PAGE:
“I just love Princess Nastia. I think it is hilarious that Boco created this crown princess who is carried everywhere at camp by her bodyguard, and who never speaks,” Curtis noted.
Mookie is played by 11-year-old Sunny Sandler, daughter of Adam Sandler and his wife Jackie. Curtis’s daughter Annie teaches dance to Sunny, and she mentioned to Curtis that her pupil was starting to get into acting.
“Sunny Sandler is sensational. All of us in charge of casting agreed unanimously that Sunny is Mookie Hooper, because she is so real, has a strong personality, and is so smart. Sunny earned the part. She worked very hard,” Curtis said.
Recording the podcast during the pandemic posed challenges. The actors could not gather in a recording studio, so each had to record their part at home using mobile recording units. They had no other actors to play against, and could consult the director via Zoom only.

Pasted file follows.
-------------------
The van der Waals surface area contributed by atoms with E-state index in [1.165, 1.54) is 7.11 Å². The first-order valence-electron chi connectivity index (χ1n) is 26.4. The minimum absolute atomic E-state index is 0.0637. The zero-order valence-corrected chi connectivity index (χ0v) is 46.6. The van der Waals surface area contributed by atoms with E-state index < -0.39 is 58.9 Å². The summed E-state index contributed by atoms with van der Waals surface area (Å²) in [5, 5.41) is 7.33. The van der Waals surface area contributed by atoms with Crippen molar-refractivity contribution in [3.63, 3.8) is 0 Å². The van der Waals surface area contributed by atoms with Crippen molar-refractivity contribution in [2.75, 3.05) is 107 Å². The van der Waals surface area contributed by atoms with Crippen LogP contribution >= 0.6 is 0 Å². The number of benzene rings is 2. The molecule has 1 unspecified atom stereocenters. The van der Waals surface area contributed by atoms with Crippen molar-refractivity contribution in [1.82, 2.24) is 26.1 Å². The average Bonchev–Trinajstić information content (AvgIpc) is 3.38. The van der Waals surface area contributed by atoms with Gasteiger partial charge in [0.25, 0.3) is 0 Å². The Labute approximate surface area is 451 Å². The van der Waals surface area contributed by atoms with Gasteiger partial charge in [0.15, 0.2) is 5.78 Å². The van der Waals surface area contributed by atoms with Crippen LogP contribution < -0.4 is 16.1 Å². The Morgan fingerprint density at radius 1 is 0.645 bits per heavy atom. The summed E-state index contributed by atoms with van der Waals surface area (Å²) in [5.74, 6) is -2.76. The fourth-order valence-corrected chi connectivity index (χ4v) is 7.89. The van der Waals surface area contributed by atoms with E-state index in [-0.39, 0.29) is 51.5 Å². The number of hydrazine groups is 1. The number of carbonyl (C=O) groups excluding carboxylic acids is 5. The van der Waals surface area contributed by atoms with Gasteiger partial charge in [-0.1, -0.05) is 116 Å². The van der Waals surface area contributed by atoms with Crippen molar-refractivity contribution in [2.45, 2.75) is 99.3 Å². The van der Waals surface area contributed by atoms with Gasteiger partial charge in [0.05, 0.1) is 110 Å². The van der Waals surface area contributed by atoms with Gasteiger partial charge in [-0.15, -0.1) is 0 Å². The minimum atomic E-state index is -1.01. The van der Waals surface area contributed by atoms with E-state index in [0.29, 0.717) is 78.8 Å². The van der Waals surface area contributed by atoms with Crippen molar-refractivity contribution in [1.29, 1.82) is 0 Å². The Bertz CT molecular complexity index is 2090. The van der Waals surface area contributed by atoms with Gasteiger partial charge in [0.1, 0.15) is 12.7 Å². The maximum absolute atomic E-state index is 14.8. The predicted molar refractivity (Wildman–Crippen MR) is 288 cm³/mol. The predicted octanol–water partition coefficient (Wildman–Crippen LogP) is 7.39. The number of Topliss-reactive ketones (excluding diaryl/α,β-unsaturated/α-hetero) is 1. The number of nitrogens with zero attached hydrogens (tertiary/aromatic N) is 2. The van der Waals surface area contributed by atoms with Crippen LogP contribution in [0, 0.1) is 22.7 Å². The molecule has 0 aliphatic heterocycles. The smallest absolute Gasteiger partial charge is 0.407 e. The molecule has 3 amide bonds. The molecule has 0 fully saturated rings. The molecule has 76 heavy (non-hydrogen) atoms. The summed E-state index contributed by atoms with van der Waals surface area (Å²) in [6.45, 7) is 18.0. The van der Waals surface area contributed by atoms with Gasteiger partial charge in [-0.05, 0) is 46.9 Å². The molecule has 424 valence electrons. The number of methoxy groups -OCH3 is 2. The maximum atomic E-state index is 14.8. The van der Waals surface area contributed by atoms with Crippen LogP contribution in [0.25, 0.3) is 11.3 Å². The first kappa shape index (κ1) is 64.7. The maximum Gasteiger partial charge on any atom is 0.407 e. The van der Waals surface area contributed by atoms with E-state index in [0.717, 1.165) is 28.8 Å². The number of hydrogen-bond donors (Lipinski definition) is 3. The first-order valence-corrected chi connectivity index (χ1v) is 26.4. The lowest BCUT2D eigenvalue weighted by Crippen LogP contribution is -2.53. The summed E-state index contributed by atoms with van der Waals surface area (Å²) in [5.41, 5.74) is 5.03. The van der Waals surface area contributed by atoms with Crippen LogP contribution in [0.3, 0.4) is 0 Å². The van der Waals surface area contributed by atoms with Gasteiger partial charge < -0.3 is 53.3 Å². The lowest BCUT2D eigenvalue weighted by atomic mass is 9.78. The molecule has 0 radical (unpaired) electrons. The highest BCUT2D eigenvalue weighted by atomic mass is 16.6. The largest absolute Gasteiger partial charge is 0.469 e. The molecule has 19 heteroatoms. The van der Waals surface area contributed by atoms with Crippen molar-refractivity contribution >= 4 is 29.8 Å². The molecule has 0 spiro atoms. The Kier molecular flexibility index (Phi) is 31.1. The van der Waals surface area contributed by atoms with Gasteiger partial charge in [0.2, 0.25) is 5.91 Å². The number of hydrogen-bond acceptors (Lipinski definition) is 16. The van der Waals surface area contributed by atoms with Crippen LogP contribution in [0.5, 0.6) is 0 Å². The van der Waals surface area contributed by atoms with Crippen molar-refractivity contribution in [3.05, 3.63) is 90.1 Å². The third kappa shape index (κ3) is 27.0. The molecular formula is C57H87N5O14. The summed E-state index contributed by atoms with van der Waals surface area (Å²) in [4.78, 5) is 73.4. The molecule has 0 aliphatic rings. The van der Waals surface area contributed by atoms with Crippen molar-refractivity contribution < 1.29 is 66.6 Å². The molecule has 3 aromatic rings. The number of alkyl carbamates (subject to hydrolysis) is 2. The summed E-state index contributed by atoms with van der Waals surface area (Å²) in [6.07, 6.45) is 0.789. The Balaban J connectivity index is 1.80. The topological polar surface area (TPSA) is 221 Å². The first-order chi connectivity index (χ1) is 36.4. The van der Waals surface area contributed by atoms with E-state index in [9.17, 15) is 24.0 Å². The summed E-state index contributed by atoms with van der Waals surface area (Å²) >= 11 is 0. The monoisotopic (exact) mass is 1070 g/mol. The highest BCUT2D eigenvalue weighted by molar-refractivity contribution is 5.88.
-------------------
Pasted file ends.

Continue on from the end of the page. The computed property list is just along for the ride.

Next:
“One person was in a closet, one person was under a desk. I was in a little nook in a cabin in the woods with outdoor cushions as a baffle, and with an umbrella with a blanket over it. You have to basically create a soundproof environment,” Curtis explained.
Although “Letters from Camp” is primarily aimed at a pre-teenage audience, adults will also enjoy it. The historical and cultural references from 2005 are fun, and Haft’s writing keeps all listeners’ attentions.
Curtis said she hopes the podcast will be picked up for more seasons. The outlines for two more already exist.
“I don’t feel done with Mookie and this story. I’ve developed a lot of empathy for myself at that age. It’s been like free therapy,” Haft said.